The Polish government has passed a law to stamp out Marxists in the state media who promote the “mixture of cultures and races,” and a “world made up of cyclists and vegetarians who only use renewable energy,” and who “fight all forms of religion.”
The law on “national media” was passed last week by the newly elected Law and Justice party (PiS) government—which is the first democratically-elected Polish government to have an absolute majority in Parliament—and will now be submitted to the Polish president for signature.
Defending the law in an interview with the Bild newspaper, Polish Foreign Minister Witold Waszczykowski said the law would act as a counterbalance for the privately owned media in Poland, which promote liberal values and are biased against the government.
“The previous government carried out a leftist program [in the public media],” Minister Waszczykowski said.
“It was as if the world was set up according to a Marxist model which has to automatically develop in one direction only—a new mixture of cultures and races, a world made up of cyclists and vegetarians, who only use renewable energy and fight all forms of religion,” he told the shocked Bild interviewer.
“These policies have nothing to do with traditional Polish values,” he continued, identifying those values as “traditions, awareness of history, patriotism, faith in God, in a normal family life between husband and wife.”
All the new law was aimed at, Minister Waszczykowski said, was enabling the government to “heal our country of these diseases [which were promoted earlier], so that it can again recover.”
Although the new law has been heavily criticized by some journalists in Poland—the heads of Poland’s public TV channels resigned in protest on December 31—and the European Union, in fact it does not change media ownership or the existing structures in any way.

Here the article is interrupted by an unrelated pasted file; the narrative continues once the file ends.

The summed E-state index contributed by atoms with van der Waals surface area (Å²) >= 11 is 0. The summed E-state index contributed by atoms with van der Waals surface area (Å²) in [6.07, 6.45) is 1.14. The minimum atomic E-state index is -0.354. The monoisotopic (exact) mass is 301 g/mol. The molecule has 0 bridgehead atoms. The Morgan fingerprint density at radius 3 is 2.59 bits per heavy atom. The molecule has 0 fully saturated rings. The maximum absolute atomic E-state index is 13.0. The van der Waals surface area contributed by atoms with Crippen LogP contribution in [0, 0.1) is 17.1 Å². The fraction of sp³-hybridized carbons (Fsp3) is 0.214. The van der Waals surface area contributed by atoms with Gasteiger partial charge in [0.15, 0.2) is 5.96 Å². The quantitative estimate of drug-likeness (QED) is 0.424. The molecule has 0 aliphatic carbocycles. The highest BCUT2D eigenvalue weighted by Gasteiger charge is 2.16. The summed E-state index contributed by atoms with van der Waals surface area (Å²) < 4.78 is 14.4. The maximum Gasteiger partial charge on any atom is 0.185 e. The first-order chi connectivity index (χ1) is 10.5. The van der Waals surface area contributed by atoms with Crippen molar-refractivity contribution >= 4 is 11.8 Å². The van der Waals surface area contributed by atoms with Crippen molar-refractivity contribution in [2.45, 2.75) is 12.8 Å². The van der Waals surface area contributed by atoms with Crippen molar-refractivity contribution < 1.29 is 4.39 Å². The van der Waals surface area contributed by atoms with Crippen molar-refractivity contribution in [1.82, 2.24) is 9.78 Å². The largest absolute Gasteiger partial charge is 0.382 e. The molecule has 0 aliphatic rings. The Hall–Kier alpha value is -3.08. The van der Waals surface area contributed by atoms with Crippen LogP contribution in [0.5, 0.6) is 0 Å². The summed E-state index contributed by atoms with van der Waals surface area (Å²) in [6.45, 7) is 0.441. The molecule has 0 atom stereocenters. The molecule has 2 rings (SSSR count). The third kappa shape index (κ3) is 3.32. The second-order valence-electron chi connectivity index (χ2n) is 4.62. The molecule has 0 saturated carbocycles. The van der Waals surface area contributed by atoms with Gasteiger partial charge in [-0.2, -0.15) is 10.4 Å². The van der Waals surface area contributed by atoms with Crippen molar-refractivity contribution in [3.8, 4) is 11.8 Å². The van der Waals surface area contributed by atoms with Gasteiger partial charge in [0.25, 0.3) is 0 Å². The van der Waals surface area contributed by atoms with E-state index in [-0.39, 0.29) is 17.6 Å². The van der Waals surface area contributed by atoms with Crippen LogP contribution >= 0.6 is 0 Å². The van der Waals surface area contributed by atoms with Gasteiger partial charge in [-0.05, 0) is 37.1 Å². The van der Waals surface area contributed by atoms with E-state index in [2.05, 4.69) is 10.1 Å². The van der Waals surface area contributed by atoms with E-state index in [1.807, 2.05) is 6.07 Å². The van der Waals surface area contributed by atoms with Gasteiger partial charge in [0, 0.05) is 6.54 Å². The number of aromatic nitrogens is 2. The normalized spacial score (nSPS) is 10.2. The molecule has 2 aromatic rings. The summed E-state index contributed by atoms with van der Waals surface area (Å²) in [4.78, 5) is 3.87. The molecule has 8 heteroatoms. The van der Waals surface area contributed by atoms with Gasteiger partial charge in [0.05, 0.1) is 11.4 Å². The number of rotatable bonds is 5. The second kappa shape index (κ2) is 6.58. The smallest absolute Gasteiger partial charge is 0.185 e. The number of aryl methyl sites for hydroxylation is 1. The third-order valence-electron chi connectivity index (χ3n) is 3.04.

All that the law does is give the government the right to sack the heads of the already existing state media outlets, public broadcasters, the television service TVP, and the radio service Polskie Radio, without having to go through a tribunal, as was the case before.
The new law does not affect any existing private media outlets in Poland: television, radio, or print—which together make up the majority of news outlets in Poland. In fact, all of the Polish printed media is privately owned—much of it by western European companies.
Although the new law has not actually changed any of the Polish media, the European Commission (EC) has taken it as an “attack on press freedom” and will hold an official debate on the Polish government during its meeting of January 13.
Doubtless Minister Waszczykowski’s latest comments will add fuel to the EC fire, and a lively meeting in Brussels is guaranteed.
In other comments made to the Bild, Minister Waszczykowski said that it was “strange that Polish media is so heavily dominated by German publishers.”
“It would be nice if Polish companies were strongly represented, and we will support them. But we are a free country with a free market economy. And nobody has the intention to change that.”
He went on to discuss the Polish government’s attitude toward the nonwhite “refugee” invasion of Europe as well.
When asked about another government spokesman’s comment that the “refugees” preferred “drinking coffee on the Unter den Linden [in Berlin] rather than freeing their country,” Minister Waszczykowski said that “For centuries, Polish people fought for the freedom of their nation, at home and abroad.
“But now I cannot understand why among all these young men from Syria and Iraq, there are none who want to liberate their homelands from the grip of dictatorship.”
He said that the Polish government would “do everything in order to tackle the causes of flight and the ISIS-terrorism—in their countries of origin.”